U.S. Pat. No. 2,648,044 (Opel) discloses a voltage regulated generator having a control winding which utilizes the saturation region of operation to effect voltage regulation. U.S. Pat. No. 3,160,772 (Miron) discloses a plural voltage alternator having dual alternating current windings in a single field electromagnet. U.S. Pat. No. 3,551,784 (Shaw) discloses an alternating current generator having plural output windings for generating alternating current outputs which are electrically isolated from one another.
The following U.S. Pat. Nos. are also of interest: 3,237,034 (Krasnow) and 3,242,365 (Kaober).
The present invention contemplates a regulated D.C. power supply comprising a variable RPM drive means and means for generating a magnetic field. First winding means is coupled to said drive means and positioned within the magnetic field for generating a first output voltage proportional to the RPM of said drive means. Second winding means is coupled to said drive means and positioned within the magnetic field for generating a second output voltage proportional to the RPM of said drive means. The first output voltage is greater than and generally directly proportional to the second output voltage. Control means is coupled to said first and second winding means for selectively connecting said first and said second winding means to produce an output voltage as close as possible to a predetermined value as the RPM of said drive means changes. Regulator means may also be provided following said control means to regulate the output voltage from said control means to a level as close as possible to a desired output voltage.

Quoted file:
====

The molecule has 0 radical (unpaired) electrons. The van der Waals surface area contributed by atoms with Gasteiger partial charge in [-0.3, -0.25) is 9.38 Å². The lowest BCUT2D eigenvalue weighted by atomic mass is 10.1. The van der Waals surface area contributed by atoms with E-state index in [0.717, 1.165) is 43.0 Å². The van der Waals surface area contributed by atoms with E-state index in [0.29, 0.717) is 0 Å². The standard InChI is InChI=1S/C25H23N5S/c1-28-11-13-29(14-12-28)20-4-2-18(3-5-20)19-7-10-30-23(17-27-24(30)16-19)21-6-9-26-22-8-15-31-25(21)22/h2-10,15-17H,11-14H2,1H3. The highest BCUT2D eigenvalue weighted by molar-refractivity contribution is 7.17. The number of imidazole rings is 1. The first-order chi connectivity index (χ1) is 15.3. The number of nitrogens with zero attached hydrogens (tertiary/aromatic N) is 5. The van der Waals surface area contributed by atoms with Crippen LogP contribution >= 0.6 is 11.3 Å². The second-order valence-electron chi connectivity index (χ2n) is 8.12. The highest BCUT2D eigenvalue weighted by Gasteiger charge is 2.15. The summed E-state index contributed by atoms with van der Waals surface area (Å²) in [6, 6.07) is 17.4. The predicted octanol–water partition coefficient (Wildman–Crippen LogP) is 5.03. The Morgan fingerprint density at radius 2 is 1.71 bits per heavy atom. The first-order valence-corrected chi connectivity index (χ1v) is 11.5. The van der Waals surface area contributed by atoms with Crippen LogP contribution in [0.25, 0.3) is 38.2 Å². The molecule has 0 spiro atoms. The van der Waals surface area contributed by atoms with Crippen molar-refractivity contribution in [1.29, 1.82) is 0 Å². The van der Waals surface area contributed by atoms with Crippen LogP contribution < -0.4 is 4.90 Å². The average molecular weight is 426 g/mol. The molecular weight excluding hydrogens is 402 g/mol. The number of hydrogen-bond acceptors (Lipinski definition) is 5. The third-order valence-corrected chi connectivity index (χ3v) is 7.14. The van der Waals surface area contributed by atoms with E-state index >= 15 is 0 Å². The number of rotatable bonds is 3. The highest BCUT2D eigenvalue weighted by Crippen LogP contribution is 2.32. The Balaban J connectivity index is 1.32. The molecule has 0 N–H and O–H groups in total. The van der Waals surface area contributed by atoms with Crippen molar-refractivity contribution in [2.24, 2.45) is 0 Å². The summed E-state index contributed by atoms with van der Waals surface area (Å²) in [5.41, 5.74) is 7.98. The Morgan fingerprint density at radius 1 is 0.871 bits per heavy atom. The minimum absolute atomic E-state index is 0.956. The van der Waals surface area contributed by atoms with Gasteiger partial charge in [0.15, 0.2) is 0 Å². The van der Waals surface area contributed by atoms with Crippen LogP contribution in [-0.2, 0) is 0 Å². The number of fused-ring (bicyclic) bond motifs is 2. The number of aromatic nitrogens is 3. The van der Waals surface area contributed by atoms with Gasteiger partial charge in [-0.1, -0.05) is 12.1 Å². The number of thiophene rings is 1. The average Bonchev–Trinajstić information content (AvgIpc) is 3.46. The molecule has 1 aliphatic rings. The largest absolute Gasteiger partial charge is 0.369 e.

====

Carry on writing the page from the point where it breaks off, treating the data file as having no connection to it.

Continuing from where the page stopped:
The invention is pointed out with particularity in the appended claims. However, other objects and advantages together with the operation of the invention, may be better understood by reference to the following detailed description taken in connection with the following illustrations wherein:
FIG. 1 is a block diagram of a D.C. power supply of the present invention.
FIG. 2 illustrates the permanent magnet and first and second winding means of the present invention.
FIG. 3 is a graph illustrating the output voltage of the D.C. power supply of the present invention as a function of engine operating RPM.
FIG. 4 is a partial schematic diagram of the control means and regulator means illustrated in FIG. 1.
FIG. 5 is an electrical schematic diagram of the remaining portion of the control means illustrated in FIG. 4.
In order to better illustrate the advantages of the invention and its contributions to the art, a preferred hardware embodiment of the invention will now be described in some detail.
Referring now to FIGS. 1 and 2, the D.C. power supply of the present invention includes first winding means 10, second winding means 12, control means 14 and regulator means 16. Winding means 10 is fabricated with a greater number of turns of wire than is the case with winding means 12. Thus for all RPM conditions the first winding means will generate a higher output voltage than will the second winding means. A permanent magnet 18 creates a magnetic field which penetrates the area in which the first and second winding means rotate.